The Year In Review: 12 Flexible Workspace Highlights From 2018

A quick summary of 2018 flexible workspace highlights: it wasn’t all about big money expansions and multi-billion valuations
  • A 5-minute wrap up of this year’s most notable industry happenings.
  • Though billions were invested in the industry this year, 2018 wasn’t all about big money expansions and multi-billion valuations.
  • As we head into 2019, we’re sure there’s a bright and growing future for the industry.

What a year! 2018 has produced another year of non-stop action in the world of flexible workspace, marked by a number of emerging trends, big name consolidations, industry growth and of course, constant learning and evolution.

In case you blinked, here’s a 5-minute wrap up of 2018’s most notable industry highlights.

1. It was another busy year of acquisitions and consolidation.

2018 saw plenty of consolidation between flexible workspace operators, suppliers, and brokers. On the operator side, IWG acquired New Zealand’s BizDojo, WeWork bought Shanghai-based Naked Hub, Mindspace strengthened its European portfolio by acquiring Dutch brand KleinKantoor, Industrious bought Chicago-based coworking brand Assemble, and German coworking brand rent24 marked its expansion into the UK by taking a majority stake in London provider, The Brew.

On the supplier side, Yardi acquired Phoenix Broadband Ltd and its Medusabusiness brand, while UK-based Stickman Technologies bought ip-Xchange.

2. 2018 was particularly notable for the flood of inward investment.

The past 12 months have been marked by intense interest from private equity firms and investors. Industrious raised $80 million in series C funding, while UK brokerage FlexiOffices benefitted from a management buyout backed by NVM Private Equity.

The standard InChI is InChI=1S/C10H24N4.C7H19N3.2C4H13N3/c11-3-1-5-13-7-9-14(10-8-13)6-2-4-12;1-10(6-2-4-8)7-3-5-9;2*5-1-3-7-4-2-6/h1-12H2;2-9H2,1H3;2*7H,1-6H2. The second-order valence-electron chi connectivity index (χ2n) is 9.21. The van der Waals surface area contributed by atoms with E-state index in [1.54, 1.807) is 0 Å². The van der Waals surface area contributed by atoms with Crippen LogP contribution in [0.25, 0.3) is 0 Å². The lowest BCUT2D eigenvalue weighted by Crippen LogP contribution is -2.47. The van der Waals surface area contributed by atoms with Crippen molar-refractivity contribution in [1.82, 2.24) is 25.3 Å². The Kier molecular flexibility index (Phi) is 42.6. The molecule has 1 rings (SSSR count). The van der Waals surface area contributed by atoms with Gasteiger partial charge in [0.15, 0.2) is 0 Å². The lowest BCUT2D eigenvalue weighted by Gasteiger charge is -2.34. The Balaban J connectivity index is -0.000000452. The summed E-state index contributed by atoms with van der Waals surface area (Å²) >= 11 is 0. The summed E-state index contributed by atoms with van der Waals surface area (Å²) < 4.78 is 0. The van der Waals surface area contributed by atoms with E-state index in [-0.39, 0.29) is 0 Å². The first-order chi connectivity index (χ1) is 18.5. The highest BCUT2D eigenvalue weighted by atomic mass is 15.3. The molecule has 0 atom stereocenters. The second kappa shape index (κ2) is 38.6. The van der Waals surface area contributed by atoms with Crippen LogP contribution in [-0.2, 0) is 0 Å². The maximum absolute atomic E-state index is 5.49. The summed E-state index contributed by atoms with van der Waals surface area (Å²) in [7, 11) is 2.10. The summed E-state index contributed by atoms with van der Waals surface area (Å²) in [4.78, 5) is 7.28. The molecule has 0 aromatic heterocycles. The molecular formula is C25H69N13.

Among the biggest stories of the year, SoftBank pumped another $3 billion into WeWork, raising their valuation to over $40 billion; London Executive Offices (LEO) finally found a buyer in the form of an unnamed private investor; and 40-strong UK serviced office company Citibase was bought by Newable – a provider of finance and business advice.

However, not every deal concluded with cash on the table. After multiple attempts, IWG finally ended takeover talks in August with three private equity firms, claiming that “none of the interested parties is currently capable of delivering an executable transaction at a recommendable price.”

3. WeWork made more headlines, but 2018 belonged to Ucommune.

After a legal spat with WeWork, Chinese coworking provider UrWork was forced to change its name to Ucommune in 2017. But it hasn’t dented Ucommune’s resolve. The company dusted itself off and bolted out of the gates in 2018, sparking a string of acquisitions throughout the year and quickly cementing its position as the largest coworking provider in Asia.

Over the past 12 months, Ucommune has acquired numerous coworking rivals including Wedo, Workingdom, Woo Space, New Space and most recently, Fountown. It now operates over 200 locations in more than 37 global cities, all of which it has achieved within just 3 years. In November 2018 the company closed a $200 million Series D funding round and is now valued at $3 billion. Although it’s still a long way off WeWork’s vast $40+ billion valuation, Ucommune’s message is clear: Watch out WeWork – we’re coming.

4. Could London be de-throned in 2019?

London became the biggest flexible workspace market in 2018, helped in part by huge take-up from WeWork and IWG’s Spaces.